Citizens State Bank Norwood Young America v. Gordon Brown (2014)


Husband and Wife were married for 23 years. During the marriage, Husband personally guaranteed commercial loans made by Citizens Bank (Bank) to two businesses. The businesses defaulted on the loans and Husband did not satisfy the loans under his personal guarantee. In January of 2010 the Bank sued Husband to enforce the personal guarantee. Wife was not named in the Bank’s lawsuit.

While the Bank’s lawsuit was pending, Husband filed for divorce against his Wife in what appears to be an attempt to avoid repaying his obligations to the Bank. As part of their uncontested divorce settlement, Husband was awarded all of the debt and Wife was awarded most of the liquid assets. Wife was awarded an investment account valued at $1.2 million while Husband was awarded a checking account valued at less than $3,000. Clearly this settlement favored Wife.

The Bank was awarded a default judgment against Husband in June of 2010 for the remaining balance on the loans, plus interest, costs and attorney fees.

Husband and Wife’s divorce was final in October of 2010. However, Husband and Wife continued to live together as a married couple after the divorce.

When the Bank was unable to collect on its judgment against Husband – because all of the liquid assets had been transferred to Wife – the Bank sued Wife. The Bank alleged the transfers in the divorce were made with the intent to defraud the Bank. And, therefore, the Bank should be allowed to satisfy its judgment against the assets awarded to Wife in the divorce. The Bank relied on the Minnesota Uniform Fraudulent Transfers Act (MUFTA) as justification for its lawsuit.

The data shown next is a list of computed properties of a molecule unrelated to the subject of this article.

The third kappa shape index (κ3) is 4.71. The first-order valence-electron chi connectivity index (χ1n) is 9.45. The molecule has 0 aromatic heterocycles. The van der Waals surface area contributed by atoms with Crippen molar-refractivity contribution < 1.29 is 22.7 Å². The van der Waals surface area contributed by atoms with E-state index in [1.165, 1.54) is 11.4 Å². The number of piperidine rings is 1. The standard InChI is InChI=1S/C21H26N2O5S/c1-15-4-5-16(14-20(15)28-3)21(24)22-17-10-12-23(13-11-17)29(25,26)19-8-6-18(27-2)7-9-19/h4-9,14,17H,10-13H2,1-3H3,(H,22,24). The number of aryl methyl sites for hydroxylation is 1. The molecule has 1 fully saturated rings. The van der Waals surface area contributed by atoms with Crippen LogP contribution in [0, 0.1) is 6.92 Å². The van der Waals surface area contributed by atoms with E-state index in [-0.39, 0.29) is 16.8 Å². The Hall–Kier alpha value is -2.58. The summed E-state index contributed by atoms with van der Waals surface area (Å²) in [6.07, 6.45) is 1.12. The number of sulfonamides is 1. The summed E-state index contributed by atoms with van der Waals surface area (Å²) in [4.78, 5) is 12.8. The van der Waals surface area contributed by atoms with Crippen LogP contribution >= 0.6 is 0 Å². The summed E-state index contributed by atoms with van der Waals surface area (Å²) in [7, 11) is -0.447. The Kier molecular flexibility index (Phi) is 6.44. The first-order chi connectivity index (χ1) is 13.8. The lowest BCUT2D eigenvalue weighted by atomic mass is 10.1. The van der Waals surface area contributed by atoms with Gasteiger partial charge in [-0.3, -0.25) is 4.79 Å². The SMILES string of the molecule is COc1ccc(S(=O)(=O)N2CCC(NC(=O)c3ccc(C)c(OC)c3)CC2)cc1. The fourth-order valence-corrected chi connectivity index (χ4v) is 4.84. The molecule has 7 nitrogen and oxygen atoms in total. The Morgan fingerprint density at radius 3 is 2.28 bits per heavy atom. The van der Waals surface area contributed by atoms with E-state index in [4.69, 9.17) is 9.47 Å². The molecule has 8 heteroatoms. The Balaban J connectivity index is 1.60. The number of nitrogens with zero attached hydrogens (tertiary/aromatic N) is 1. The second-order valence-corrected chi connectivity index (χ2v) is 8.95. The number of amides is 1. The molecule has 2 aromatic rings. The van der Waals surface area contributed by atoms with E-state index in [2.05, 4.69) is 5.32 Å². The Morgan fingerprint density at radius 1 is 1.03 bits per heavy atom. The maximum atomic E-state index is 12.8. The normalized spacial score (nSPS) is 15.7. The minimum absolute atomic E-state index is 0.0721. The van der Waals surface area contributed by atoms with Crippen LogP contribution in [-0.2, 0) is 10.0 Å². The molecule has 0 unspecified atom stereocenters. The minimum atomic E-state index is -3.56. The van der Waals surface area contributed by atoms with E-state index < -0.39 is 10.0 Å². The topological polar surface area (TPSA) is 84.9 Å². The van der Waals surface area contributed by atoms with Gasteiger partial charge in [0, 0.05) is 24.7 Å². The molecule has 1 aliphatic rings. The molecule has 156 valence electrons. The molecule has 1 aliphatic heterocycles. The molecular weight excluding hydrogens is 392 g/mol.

Minnesota Uniform Fraudulent Transfer Act (MUFTA):

The Minnesota Uniform Fraudulent Transfers Act’s (MUFTA) purpose is to prevent debtors from placing property that is otherwise available for the payment of their debts out of the reach of their creditors.

This case tells us that MUFTA can apply to transfers made in an uncontested divorce if those transfers were made for the purpose of avoiding a creditor.

An uncontested divorce means that the parties did not have any true disagreements about the value of assets or how those assets should be divided. While most people reach settlement agreements in their divorces, very few couples divorce without disputing the value of at least one item of property.

MUFTA uses 11 “badges of fraud” when assessing whether a fraudulent transfer has occurred. Those 11 “badges of fraud” are:

1.      The transfer was to an “insider”. An insider is someone who is highly trusted by the transferor.

2.  The debtor retained possession or control of the property transferred after the transfer.

3.      The transfer or obligation was disclosed or concealed.

4.      Before the transfer was made, the debtor had been sued or threatened with a lawsuit.

5.   The transfer was substantially all of the debtor’s assets.

6.      The debtor absconded.

7.    The debtor removed or concealed assets

8.    The debtor failed to receive reasonably equivalent value for the asset transferred.

9.     The debtor was insolvent or became insolvent shortly after the transfer was made.

10.  The transfer occurred shortly before or shortly after a substantial debt was incurred.

11.  The debtor transferred the essential assets of the business to a lienor who transferred the assets to an insider of the debtor.

There is no magic number of badges needed to prove that a fraudulent transfer occurred; even one badge may be enough.  Therefore, a court must look closely at the details of each case to determine if MUFTA may apply.


Divorce should not be used as a tool to avoid creditor claims against one or both spouses. If a creditor believes that a fraudulent transfer has occurred, that creditor can use MUFTA to set aside the transfer and collect on its debt. Therefore, it is important to discuss all debts at issue during a divorce with competent counsel to make sure that you are protected. 

In: Divorce

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